Tomorrow will be busy enough after getting my gums inadvertently stabbed a few times. Then go get my mail, which includes a license plate sticker that I needed six weeks ago but couldn’t get. Illinois will not send them anywhere but to your home address. Given their proud heritage of 1] corruption and 2] obsessing over new ways to define what you cannot do anymore – describing it in such a way that they sound as though they just did you a favor – I usually feel as if I’m arriving back at the Gulag during the summer. Hopefully, I won’t be pulled over and gunned down before I can get to my sticker. Then pick up an inline water filter at an RV store, because the park I hope to stay at has water so packed with iron that it stains everything it touches with an orange glow. But that’s better than the one in Rockford that hates e-bikes and has neither cell signal nor working WiFi. Or the one near Poplar Grove that entertains guests every weekend with drunken youths screaming obscenities each weekend at 1 AM. But these last two, being near water, make up for their foibles by offering prodigious amounts of bugs. I hope there’s room at the inn.
Oh, and check my bank balance before I review my busy social itinerary and contact a Ford dealer I trust, to make a service appointment. Before that appointment takes place, I’ll need to have hammered and hacked the recalcitrant bike carrier anti-rattle handle off, so I can dismount the carrier. Folding the carrier vertical will not be good enough. Whoever works on the A/C and/or cooling fan clutch will need decent access. That carrier removal may be interesting, as rain is forecast nearly every day here for the next 10 days, including when I set up camp tomorrow.
Now, all this might sound like a bummer, but the fact is, I made it here. And after tomorrow’s sweatbath, a week of nice temperatures is due. I have family and friends to annoy and disappoint, and I have a few medicos to infuriate as well. Life is good. Life is a string of opportunities. The fact that I misuse them is just a personal quirk.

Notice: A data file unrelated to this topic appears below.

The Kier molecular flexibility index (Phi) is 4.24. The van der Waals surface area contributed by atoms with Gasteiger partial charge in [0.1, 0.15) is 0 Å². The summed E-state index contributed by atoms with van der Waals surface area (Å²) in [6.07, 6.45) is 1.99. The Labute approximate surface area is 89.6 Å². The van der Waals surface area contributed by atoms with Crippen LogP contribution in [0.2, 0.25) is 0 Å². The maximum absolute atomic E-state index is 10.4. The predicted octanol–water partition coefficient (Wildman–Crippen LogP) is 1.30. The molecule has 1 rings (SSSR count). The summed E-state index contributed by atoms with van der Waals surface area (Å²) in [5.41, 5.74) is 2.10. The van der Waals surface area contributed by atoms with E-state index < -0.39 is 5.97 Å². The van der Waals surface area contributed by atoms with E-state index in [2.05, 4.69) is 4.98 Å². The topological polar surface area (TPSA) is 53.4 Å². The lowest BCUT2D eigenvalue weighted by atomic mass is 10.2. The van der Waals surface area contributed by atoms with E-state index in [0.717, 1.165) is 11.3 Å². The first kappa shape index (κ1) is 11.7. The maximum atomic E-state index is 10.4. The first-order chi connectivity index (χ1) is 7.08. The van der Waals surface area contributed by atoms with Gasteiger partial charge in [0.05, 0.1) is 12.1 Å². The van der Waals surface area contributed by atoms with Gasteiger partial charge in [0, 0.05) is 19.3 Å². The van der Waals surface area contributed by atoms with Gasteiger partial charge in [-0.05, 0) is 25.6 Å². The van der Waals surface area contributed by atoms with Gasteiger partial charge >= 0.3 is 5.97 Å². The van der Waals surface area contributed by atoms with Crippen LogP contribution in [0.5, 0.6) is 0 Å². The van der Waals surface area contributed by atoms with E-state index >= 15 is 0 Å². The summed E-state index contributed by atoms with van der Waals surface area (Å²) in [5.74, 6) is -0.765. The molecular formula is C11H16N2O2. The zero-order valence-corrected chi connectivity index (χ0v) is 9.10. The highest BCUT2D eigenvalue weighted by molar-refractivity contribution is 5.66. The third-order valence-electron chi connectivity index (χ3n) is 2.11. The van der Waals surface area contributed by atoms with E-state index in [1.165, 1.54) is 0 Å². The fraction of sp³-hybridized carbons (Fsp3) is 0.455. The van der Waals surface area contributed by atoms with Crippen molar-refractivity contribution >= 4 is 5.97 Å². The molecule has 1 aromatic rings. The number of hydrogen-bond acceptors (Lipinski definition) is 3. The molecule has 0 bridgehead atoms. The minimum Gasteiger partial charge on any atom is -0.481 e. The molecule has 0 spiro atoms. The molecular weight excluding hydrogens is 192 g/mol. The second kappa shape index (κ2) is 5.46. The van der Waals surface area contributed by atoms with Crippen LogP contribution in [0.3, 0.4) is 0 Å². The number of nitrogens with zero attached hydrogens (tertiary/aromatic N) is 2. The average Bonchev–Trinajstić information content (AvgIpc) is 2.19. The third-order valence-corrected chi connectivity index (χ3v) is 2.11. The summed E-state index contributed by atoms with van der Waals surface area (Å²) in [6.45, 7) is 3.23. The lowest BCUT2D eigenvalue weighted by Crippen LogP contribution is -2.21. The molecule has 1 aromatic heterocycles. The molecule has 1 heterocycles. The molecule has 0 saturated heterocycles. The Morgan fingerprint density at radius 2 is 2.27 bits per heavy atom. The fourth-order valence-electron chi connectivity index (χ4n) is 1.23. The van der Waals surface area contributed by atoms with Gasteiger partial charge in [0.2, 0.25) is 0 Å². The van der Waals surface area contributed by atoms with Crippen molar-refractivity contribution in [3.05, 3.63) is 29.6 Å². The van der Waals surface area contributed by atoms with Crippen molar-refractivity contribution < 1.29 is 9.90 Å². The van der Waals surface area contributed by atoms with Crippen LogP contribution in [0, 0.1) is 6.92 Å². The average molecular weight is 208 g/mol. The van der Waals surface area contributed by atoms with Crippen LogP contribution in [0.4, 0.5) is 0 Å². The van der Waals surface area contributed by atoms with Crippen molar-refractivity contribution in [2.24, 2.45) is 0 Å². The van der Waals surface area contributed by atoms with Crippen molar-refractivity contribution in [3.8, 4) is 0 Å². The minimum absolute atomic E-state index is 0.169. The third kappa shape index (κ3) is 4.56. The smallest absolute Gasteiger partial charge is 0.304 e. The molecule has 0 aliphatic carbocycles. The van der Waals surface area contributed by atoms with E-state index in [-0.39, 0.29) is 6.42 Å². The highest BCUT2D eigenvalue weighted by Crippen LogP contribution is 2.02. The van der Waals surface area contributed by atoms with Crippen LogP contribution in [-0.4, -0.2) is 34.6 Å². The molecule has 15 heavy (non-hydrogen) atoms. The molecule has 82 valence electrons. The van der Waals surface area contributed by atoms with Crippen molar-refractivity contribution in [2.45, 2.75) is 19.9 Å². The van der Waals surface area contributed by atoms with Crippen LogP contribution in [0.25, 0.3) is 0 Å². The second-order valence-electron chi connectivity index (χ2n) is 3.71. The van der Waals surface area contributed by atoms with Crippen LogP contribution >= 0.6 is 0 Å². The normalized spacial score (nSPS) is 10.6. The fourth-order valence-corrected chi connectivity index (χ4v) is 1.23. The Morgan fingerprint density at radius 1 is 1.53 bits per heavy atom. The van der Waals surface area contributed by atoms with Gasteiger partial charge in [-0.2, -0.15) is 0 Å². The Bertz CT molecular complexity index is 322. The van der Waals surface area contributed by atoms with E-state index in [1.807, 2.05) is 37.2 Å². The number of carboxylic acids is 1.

Ha! I will spare you my opinion of the fine state of Illinois. I can understand having roots there, but why haven’t you fled to the economic bosom of South Dakota? Where the deer and the antelope register their vehicles for a mere pittance? Where seldom is heard the state income tax word and the sales tax never exceeds 4%? 🙂
I’m reluctant to sign up for anyplace that I can’t even get to a good chunk of the year. With my luck, something would eventually need in-person attention in February. I don’t worry about income tax, as I’m just below the threshold for needing to file at all. Since I’d almost never have any reason to actually go there except as an accidental drive-through, and don’t keep replacing vehicles with new ones, the low sales tax doesn’t get me all abuzz. I think South Dakota is an excellent domicile choice for most folks, though. Overall, I tend to prefer domiciling in a state where I actually am part of the year. When there’s a problem, I’ll stand a fair chance of duking it out in some state office. Example: the Defiant TT’s current Illinois title is based on a VIN# scrawled badly on a piece of paper on a cabinet wall, and as read by anyone normal, does not match the number stamped on the frame. So the title is bogus. Getting that corrected in a new state should be a bit of an ordeal not handle-able on the Internet, plus I have no way of proving its dry (empty) weight except to unload it, put the items in storage, and find a weight scale to hope they accept it as proof. Such things strike me as best worked through in person, and that assumes access and proximity.
“a personal quirk” Yah, I relate to that one.
Really. You know, according to my life history, I’m supposed to be very wise by now. Oh well! 🙂